6 pdr. Wiard Rifle
- Type: Rifled gun
- Rarity: Rare
- Years of Manufacture: Between 1861 and 1862
- Tube Composition: Puddled wrought-iron (semi-steel)
- Bore Diameter: 2.6 inches
- Rifling Type: 8 grooves, left hand twist
- Standard Powder Charge: 0.75 lbs. Black Powder
- Projectiles: 6 lb. Hotchkiss bolt
- Effective Range (at 35°): 7,000 yards
- Tube Length: 53 inches
- Tube Weight: 725 lbs.
- Carriage Type: Wiard Field Carriage
- No. in North America: about 60
- Invented By: Norman Wiard
- US Casting Foundry: O'Donnell's Foundry, New York City, NY
About the 6 pdr. Wiard Rifle
Norman Wiard, a Canadian working for the United States invented several light artillery pieces which, although apparently excellent weapons, do not seem to have been very popular. Wiard described his weapons as being made of semi-steel in two calibers: a 6-pdr Rifle with a 2.6 inch bore and a 12-pdr smoothbore with a 4.62 inch bore.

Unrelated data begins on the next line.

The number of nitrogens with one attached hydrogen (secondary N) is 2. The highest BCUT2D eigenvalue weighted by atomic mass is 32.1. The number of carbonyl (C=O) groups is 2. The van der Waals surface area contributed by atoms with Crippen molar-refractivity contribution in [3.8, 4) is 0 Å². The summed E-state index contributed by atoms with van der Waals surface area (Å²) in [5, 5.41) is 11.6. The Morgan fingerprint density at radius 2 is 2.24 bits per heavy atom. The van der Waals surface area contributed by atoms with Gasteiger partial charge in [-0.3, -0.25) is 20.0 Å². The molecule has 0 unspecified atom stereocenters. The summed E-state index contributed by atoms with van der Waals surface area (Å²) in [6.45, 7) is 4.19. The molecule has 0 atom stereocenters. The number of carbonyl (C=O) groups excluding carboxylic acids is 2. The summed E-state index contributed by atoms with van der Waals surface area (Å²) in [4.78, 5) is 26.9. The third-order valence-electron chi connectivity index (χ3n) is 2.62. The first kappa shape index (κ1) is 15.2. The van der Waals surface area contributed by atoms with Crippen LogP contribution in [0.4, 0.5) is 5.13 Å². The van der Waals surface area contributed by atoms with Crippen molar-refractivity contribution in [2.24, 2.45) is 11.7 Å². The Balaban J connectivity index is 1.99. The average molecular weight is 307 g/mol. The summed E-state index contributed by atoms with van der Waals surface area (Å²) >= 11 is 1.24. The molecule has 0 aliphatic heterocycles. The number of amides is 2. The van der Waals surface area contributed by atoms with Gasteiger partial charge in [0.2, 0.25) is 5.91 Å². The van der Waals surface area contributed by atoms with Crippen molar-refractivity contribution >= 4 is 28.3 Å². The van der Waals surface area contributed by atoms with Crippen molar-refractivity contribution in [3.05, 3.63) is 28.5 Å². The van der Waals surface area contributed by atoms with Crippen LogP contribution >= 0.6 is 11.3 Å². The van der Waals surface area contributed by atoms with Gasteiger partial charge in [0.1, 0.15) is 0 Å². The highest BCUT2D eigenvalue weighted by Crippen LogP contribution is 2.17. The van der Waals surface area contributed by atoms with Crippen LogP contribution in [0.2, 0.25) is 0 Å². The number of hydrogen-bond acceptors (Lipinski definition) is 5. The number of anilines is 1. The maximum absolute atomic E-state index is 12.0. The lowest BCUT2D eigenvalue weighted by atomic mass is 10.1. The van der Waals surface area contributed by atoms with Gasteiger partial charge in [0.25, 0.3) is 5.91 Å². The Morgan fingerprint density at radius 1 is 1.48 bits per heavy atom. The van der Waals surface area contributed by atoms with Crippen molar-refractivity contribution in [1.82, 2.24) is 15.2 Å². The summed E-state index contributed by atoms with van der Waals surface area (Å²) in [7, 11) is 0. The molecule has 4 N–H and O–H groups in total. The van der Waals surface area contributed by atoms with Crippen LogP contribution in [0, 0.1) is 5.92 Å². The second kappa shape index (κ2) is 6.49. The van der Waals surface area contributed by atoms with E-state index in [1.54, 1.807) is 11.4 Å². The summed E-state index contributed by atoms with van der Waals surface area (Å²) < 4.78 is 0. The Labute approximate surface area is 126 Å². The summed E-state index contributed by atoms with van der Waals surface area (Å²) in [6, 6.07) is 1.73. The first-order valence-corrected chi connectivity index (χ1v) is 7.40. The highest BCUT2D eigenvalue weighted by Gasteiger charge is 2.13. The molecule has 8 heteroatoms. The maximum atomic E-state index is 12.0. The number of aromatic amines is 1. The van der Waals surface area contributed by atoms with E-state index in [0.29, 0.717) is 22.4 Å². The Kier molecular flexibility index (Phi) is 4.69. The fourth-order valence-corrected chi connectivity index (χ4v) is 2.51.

Wiard designed a unique carriage for his pieces. The first unusual feature was the axle and cheek arrangement which was designed for strength and high angle of barrel elevation, as high as 35 degrees. This arrangement also permitted tighter storage and transportation because one carriage could slide beneath the next. Another innovation was the flat trail plate with a metal keel to guarantee that upon recoil the trail would slide straight and not dig in to soft dirt. Wiard also devised a better system for braking a gun carriage using a steel skid that held the carriage wheel from turning without damaging the iron tires.